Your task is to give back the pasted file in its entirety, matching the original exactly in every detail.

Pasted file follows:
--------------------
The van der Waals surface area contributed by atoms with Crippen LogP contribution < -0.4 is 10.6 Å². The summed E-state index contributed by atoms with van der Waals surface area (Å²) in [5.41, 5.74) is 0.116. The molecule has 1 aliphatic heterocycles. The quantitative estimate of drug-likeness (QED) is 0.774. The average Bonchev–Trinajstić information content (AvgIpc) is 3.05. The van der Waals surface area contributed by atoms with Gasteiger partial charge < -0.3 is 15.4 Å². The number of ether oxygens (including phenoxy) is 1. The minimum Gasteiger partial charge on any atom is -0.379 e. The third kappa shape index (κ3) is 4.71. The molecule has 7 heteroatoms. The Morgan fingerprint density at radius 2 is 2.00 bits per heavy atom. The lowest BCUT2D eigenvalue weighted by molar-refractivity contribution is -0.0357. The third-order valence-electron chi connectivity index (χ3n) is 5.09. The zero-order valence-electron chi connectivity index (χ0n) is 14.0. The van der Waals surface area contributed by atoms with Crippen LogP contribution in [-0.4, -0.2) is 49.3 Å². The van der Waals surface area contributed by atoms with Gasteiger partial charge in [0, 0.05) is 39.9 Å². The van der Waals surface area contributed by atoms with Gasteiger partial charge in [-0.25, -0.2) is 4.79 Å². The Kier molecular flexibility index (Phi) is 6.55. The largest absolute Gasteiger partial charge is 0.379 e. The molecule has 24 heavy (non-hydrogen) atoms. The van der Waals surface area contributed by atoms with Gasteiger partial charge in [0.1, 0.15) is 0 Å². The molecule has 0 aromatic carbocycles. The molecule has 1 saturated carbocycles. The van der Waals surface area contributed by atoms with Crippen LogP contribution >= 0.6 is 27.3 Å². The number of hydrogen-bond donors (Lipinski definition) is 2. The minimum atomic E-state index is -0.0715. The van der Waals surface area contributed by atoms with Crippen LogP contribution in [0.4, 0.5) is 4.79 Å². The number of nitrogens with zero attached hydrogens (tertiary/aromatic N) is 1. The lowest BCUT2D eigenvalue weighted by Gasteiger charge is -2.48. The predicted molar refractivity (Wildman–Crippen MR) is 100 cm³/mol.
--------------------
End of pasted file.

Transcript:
The van der Waals surface area contributed by atoms with Crippen LogP contribution < -0.4 is 10.6 Å². The summed E-state index contributed by atoms with van der Waals surface area (Å²) in [5.41, 5.74) is 0.116. The molecule has 1 aliphatic heterocycles. The quantitative estimate of drug-likeness (QED) is 0.774. The average Bonchev–Trinajstić information content (AvgIpc) is 3.05. The van der Waals surface area contributed by atoms with Gasteiger partial charge < -0.3 is 15.4 Å². The number of ether oxygens (including phenoxy) is 1. The minimum Gasteiger partial charge on any atom is -0.379 e. The third kappa shape index (κ3) is 4.71. The molecule has 7 heteroatoms. The Morgan fingerprint density at radius 2 is 2.00 bits per heavy atom. The lowest BCUT2D eigenvalue weighted by molar-refractivity contribution is -0.0357. The third-order valence-electron chi connectivity index (χ3n) is 5.09. The zero-order valence-electron chi connectivity index (χ0n) is 14.0. The van der Waals surface area contributed by atoms with Crippen LogP contribution in [-0.4, -0.2) is 49.3 Å². The van der Waals surface area contributed by atoms with Gasteiger partial charge in [0, 0.05) is 39.9 Å². The van der Waals surface area contributed by atoms with Gasteiger partial charge in [-0.25, -0.2) is 4.79 Å². The Kier molecular flexibility index (Phi) is 6.55. The largest absolute Gasteiger partial charge is 0.379 e. The molecule has 24 heavy (non-hydrogen) atoms. The van der Waals surface area contributed by atoms with Gasteiger partial charge in [0.1, 0.15) is 0 Å². The molecule has 0 aromatic carbocycles. The molecule has 1 saturated carbocycles. The van der Waals surface area contributed by atoms with Crippen LogP contribution >= 0.6 is 27.3 Å². The number of hydrogen-bond donors (Lipinski definition) is 2. The minimum atomic E-state index is -0.0715. The van der Waals surface area contributed by atoms with Crippen LogP contribution in [0.4, 0.5) is 4.79 Å². The number of nitrogens with zero attached hydrogens (tertiary/aromatic N) is 1. The lowest BCUT2D eigenvalue weighted by Gasteiger charge is -2.48. The predicted molar refractivity (Wildman–Crippen MR) is 100 cm³/mol.